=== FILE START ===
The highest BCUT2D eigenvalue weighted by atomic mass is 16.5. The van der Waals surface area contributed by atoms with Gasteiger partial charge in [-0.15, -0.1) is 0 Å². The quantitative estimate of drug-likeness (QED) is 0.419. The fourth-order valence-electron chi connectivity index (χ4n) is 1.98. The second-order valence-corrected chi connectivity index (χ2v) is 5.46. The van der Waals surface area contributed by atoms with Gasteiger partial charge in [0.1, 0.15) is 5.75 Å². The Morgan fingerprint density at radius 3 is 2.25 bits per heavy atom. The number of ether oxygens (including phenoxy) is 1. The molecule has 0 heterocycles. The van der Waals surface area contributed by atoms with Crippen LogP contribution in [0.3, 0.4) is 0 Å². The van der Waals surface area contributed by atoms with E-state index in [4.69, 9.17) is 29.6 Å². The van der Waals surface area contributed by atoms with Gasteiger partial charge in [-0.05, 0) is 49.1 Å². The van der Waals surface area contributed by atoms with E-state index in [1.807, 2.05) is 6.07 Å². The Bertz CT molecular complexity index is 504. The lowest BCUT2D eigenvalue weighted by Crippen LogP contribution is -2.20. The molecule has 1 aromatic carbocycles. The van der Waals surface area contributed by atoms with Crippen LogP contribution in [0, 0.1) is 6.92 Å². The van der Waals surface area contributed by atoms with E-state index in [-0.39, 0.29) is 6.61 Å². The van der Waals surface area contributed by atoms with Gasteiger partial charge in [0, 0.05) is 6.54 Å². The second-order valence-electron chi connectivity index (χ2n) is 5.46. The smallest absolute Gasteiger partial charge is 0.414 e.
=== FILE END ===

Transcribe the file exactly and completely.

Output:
The highest BCUT2D eigenvalue weighted by atomic mass is 16.5. The van der Waals surface area contributed by atoms with Gasteiger partial charge in [-0.15, -0.1) is 0 Å². The quantitative estimate of drug-likeness (QED) is 0.419. The fourth-order valence-electron chi connectivity index (χ4n) is 1.98. The second-order valence-corrected chi connectivity index (χ2v) is 5.46. The van der Waals surface area contributed by atoms with Gasteiger partial charge in [0.1, 0.15) is 5.75 Å². The Morgan fingerprint density at radius 3 is 2.25 bits per heavy atom. The number of ether oxygens (including phenoxy) is 1. The molecule has 0 heterocycles. The van der Waals surface area contributed by atoms with Crippen LogP contribution in [0.3, 0.4) is 0 Å². The van der Waals surface area contributed by atoms with E-state index in [4.69, 9.17) is 29.6 Å². The van der Waals surface area contributed by atoms with Gasteiger partial charge in [-0.05, 0) is 49.1 Å². The van der Waals surface area contributed by atoms with E-state index in [1.807, 2.05) is 6.07 Å². The Bertz CT molecular complexity index is 504. The lowest BCUT2D eigenvalue weighted by Crippen LogP contribution is -2.20. The molecule has 1 aromatic carbocycles. The van der Waals surface area contributed by atoms with Crippen LogP contribution in [0, 0.1) is 6.92 Å². The van der Waals surface area contributed by atoms with E-state index in [-0.39, 0.29) is 6.61 Å². The van der Waals surface area contributed by atoms with Gasteiger partial charge in [0, 0.05) is 6.54 Å². The second-order valence-electron chi connectivity index (χ2n) is 5.46. The smallest absolute Gasteiger partial charge is 0.414 e.